I’m not a comic book guy. But I love superhero shows and movies. And there was a time when I got pretty caught up with certain comic book heroes and stories (working grave yard shift at 7-11 with a comic book rack.) So I know my way around a lot of the bigger stories and heroes. I even make a point to occasionally check the bigger anthologies out from the library in order to understand them better. The real bottom line here is that I am very familiar with comic books and the stories in them.
One thing that comic books do that books don’t do is really capture the action of a scene. I have a pretty good imagination. And some writers do a fantastic job of capturing everything that might be happening in a scene. I can get a pretty good idea of everything involved in a combat encounter from a book. But a comic book can do an even better job of that, of capturing the motion, and all the scenery and backdrops and props. As a role player, that sort of thing is important.
I heard a phrase on a podcast the other day that really sparked my imagination and thinking when it came to encounters and encounter building. The subject was what was allowed or encouraged in an encounter. And one of the speakers said that his rule of thumb was to allow anything you might see in a comic book.
He was talking about implementing rules and such. Like you never see a comic book hero come up 5 feet short in their charge and just have to stand there and wait for the bad guy. I think that is a really good thought. And is something I am trying to embrace as a GM and as a player.
One of the reasons why I am taking my character in the Denver game in a different direction is because of this. The rules limit my ability to do one type of outlandish action. In response, I am simply going to get even more outlandish and cinematic, rather than pound my head against the wall that is the game style. Instead, I will embrace the outlandish possibilities inherent in the relatively cheap magic creation rules in Pathfinder and go nuts. Because we all have some pretty crazy amounts of magic, I have been maybe a little too down to earth in my approach to them (well I am a Snake Shaman ;-).)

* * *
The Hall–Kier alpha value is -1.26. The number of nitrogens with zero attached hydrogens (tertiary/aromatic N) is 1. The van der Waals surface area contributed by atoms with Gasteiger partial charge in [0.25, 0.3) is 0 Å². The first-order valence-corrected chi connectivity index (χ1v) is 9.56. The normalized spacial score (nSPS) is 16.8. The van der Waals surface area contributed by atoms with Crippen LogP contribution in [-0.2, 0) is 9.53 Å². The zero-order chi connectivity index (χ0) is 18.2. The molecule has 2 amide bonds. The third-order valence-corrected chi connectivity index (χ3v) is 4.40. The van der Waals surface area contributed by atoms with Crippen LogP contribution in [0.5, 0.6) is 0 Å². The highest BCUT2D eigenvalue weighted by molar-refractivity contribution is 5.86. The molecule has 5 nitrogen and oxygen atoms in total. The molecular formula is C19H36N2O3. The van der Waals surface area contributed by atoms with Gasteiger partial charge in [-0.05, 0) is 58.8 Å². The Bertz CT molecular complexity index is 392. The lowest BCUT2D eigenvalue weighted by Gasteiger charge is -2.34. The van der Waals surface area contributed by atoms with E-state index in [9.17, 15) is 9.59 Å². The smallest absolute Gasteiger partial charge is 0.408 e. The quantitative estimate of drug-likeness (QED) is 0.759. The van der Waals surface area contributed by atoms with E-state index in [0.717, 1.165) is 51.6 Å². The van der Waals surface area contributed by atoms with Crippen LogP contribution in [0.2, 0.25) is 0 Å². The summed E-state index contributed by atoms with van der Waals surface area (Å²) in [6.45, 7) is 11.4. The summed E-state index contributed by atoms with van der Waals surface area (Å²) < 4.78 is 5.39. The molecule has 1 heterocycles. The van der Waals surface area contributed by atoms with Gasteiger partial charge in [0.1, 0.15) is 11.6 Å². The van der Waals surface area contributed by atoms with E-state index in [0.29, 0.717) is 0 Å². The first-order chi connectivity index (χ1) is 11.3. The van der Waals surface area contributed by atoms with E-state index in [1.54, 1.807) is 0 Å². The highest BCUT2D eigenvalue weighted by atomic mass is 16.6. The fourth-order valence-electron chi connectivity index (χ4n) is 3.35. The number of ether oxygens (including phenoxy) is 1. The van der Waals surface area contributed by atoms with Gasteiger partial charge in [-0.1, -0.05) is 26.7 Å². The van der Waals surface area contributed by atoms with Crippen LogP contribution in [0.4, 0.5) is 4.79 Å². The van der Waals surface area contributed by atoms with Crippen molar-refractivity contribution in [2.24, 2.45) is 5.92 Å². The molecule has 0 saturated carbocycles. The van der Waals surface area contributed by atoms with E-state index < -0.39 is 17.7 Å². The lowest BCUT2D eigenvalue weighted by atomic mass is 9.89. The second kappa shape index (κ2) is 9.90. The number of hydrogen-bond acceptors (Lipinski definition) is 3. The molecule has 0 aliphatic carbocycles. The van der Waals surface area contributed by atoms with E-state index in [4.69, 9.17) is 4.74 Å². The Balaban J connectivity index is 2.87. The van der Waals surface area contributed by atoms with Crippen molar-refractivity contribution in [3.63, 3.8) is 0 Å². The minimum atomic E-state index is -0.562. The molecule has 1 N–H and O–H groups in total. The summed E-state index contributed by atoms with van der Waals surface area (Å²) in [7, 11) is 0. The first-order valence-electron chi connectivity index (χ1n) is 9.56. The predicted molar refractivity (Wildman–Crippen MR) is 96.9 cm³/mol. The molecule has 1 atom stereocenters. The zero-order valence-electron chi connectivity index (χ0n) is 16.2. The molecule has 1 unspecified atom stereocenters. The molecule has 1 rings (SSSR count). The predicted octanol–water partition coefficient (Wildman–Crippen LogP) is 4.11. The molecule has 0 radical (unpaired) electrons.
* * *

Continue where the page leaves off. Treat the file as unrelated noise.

It is one of the things I try to teach and encourage the boys to do. Tell me what you want to do, describe it, get into the action, I will only shoot you down if I cannot justify it working. Before we play next I plan to go over two new rules of thumb.
- Describe what you want to do, don’t just roll the dice first. If I see it is possible then I will tell you what to roll.
- Think of your characters as movie or comic book characters, and try to do what they would do, don’t look to the rulebook to dictate your options.
I think one of my big failings so far as a GM is that by focusing on teaching them the basics, of getting the players to know the rules, I don’t encourage them to think outside the rules. But there is a progression there.
You have to learn and know the basics before you can improvise. Messi had to learn how to dribble and shoot before he became the artist that he is. The greats get there by making the basics a part of themselves first. It may seem like Role playing is just glorified Improv and they should just be able to walk in and get going. But watch a great Improv player to realize how much hard work goes into being able to think on their feet like that.
Knowing the rules first will allow a role player to then think about what they really can do. If I know that my character can hit the bad guy, then I can think about what would happen if I ran, jumped on a chest, and then leaped to hit that bad guy with a flying jump. It takes practice, playing time, and knowing the system, before you can assess the situation and try something like that.
To get back to comic books. The boys are at the tail end of their origin stories. They are beginning to really understand what they can and cannot do. I can see how some of them are pretty much at the point where they can handle the big encounter at the end of their origin story where they finally put everything together.